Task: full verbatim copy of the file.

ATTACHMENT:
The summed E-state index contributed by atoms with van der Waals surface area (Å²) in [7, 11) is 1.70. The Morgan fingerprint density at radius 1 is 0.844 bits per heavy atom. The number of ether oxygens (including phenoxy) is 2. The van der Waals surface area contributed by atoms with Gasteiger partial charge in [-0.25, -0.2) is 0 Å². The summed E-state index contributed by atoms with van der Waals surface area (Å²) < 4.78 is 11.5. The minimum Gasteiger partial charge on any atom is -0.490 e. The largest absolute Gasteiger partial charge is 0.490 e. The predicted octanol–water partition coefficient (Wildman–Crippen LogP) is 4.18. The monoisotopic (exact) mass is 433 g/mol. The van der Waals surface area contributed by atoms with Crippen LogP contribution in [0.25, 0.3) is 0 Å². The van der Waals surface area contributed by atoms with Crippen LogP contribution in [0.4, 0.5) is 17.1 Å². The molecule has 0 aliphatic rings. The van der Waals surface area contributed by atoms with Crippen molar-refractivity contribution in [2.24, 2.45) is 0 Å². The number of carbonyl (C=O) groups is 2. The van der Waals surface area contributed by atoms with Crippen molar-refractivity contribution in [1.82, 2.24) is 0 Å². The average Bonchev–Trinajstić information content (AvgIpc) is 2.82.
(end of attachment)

The summed E-state index contributed by atoms with van der Waals surface area (Å²) in [7, 11) is 1.70. The Morgan fingerprint density at radius 1 is 0.844 bits per heavy atom. The number of ether oxygens (including phenoxy) is 2. The van der Waals surface area contributed by atoms with Gasteiger partial charge in [-0.25, -0.2) is 0 Å². The summed E-state index contributed by atoms with van der Waals surface area (Å²) < 4.78 is 11.5. The minimum Gasteiger partial charge on any atom is -0.490 e. The largest absolute Gasteiger partial charge is 0.490 e. The predicted octanol–water partition coefficient (Wildman–Crippen LogP) is 4.18. The monoisotopic (exact) mass is 433 g/mol. The van der Waals surface area contributed by atoms with Crippen LogP contribution in [0.25, 0.3) is 0 Å². The van der Waals surface area contributed by atoms with Crippen LogP contribution in [0.4, 0.5) is 17.1 Å². The molecule has 0 aliphatic rings. The van der Waals surface area contributed by atoms with Crippen molar-refractivity contribution in [2.24, 2.45) is 0 Å². The number of carbonyl (C=O) groups is 2. The van der Waals surface area contributed by atoms with Crippen molar-refractivity contribution in [1.82, 2.24) is 0 Å². The average Bonchev–Trinajstić information content (AvgIpc) is 2.82.